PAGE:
Letters

Letters 09-26-2016

Welcome To 1984 The Democrat Party, the government education complex, private corporations and foundations, the news media and the allpervasive sports and entertainment industry have incrementally repressed the foundational right of We the People to publicly debate open borders, forced immigration, sanctuary cities and the calamitous destruction of innate gender norms...

Grow Up, Kachadurian Apparently Tom Kachadurian has great words; too bad they make little sense. His Sept. 19 editorial highlights his prevalent beliefs that only Hillary and the Dems are engaged in namecalling and polarizing actions. Huh? What rock does he live under up on Old Mission...

Facts MatterThomas Kachadurian’s “In the Basket” opinion deliberately chooses to twist what Clinton said. He chooses to argue that her basket lumped all into the clearly despicable categories of the racist, sexist, homophobic , etc. segments of the alt right...

Turn Off Fox, Kachadurian I read Thomas Kachadurian’s opinion letter in last week’s issue. It seemed this opinion was the product of someone who offered nothing but what anyone could hear 24/7/365 on Fox News; a one-sided slime job that has been done better by Fox than this writer every day of the year...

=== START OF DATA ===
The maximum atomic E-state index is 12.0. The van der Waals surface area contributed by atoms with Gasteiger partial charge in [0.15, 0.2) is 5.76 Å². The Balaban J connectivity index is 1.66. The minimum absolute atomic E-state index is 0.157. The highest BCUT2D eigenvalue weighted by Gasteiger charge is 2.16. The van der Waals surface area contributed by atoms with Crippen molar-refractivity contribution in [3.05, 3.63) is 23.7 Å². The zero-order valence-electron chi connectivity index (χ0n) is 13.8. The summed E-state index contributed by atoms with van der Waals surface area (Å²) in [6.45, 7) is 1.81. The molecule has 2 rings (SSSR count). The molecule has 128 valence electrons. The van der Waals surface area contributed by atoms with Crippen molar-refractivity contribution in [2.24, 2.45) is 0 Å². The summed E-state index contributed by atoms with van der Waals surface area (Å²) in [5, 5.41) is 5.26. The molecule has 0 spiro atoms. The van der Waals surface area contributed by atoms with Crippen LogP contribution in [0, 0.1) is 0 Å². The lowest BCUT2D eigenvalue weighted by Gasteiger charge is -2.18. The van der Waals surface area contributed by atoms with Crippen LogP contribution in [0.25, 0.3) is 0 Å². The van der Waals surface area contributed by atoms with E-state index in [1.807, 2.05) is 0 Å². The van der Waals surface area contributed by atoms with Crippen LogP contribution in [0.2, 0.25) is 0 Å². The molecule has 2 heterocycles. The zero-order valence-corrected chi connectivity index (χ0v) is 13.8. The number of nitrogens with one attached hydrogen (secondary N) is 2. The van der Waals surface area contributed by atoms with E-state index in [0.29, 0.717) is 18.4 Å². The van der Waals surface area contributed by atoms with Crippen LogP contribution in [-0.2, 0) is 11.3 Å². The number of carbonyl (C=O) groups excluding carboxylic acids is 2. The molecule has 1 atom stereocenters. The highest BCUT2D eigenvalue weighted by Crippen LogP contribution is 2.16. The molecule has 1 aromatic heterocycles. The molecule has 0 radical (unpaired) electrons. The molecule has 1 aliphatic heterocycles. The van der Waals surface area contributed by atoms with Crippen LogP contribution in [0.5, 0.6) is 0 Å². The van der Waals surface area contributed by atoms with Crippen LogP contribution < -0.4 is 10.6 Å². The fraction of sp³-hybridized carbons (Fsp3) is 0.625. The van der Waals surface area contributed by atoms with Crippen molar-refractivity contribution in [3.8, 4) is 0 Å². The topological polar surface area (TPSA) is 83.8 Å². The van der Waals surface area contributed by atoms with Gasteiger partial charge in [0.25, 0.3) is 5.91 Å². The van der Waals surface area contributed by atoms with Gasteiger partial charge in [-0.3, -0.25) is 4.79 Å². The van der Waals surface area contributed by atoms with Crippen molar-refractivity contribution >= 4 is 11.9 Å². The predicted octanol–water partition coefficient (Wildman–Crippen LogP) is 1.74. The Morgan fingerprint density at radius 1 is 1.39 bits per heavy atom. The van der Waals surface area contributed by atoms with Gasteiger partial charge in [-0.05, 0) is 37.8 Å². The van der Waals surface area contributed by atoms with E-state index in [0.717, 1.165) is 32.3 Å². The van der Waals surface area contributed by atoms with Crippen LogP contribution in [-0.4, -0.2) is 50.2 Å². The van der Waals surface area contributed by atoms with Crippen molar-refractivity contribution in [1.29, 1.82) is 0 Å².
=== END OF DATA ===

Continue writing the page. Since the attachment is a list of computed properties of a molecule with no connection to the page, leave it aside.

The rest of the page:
Let’s Fix This Political Process Enough! We have been embroiled in the current election cycle for…well, over a year, or is it almost two? What is the benefit of this insanity? Exorbitant amounts of money are spent, candidates are under the microscope day and night, the media – now in action 24/7 – focuses on anything and everything anyone does, and then analyzes until the next event, and on it goes...

Can’t Cut Taxes 

We are in a different place today. The slogan, “Making America Great Again” begs the questions, “great for whom?” and “when was it great?” I have claimed my generation has lived in a bubble since WWII, which has offered a prosperity for a majority of the people. The bubble has burst over the last few decades. The jobs which provided a good living for people without a college degree are vanishing. Unions, which looked out for the welfare of employees, have been shrinking. Businesses have sought to produce goods where labor is not expensive...

Wrong About Clinton In response to Thomas Kachadurian’s column, I have to take issue with many of his points. First, his remarks about Ms. Clinton’s statement regarding Trump supporters was misleading. She was referring to a large segment of his supporters, not all. And the sad fact is that her statement was not a “smug notion.” Rather, it was the sad truth, as witnessed by the large turnout of new voters in the primaries and the ugly incidents at so many of his rallies...

Home · Articles · News · Features · A Smash Hit
. . . .

A Smash Hit

Robert Downes - August 4th, 2005
There doesn‘t seem to be enough superlatives in the dictionary to describe the success of the first Traverse City Film Festival, which drew thunderous applause, standing ovations and full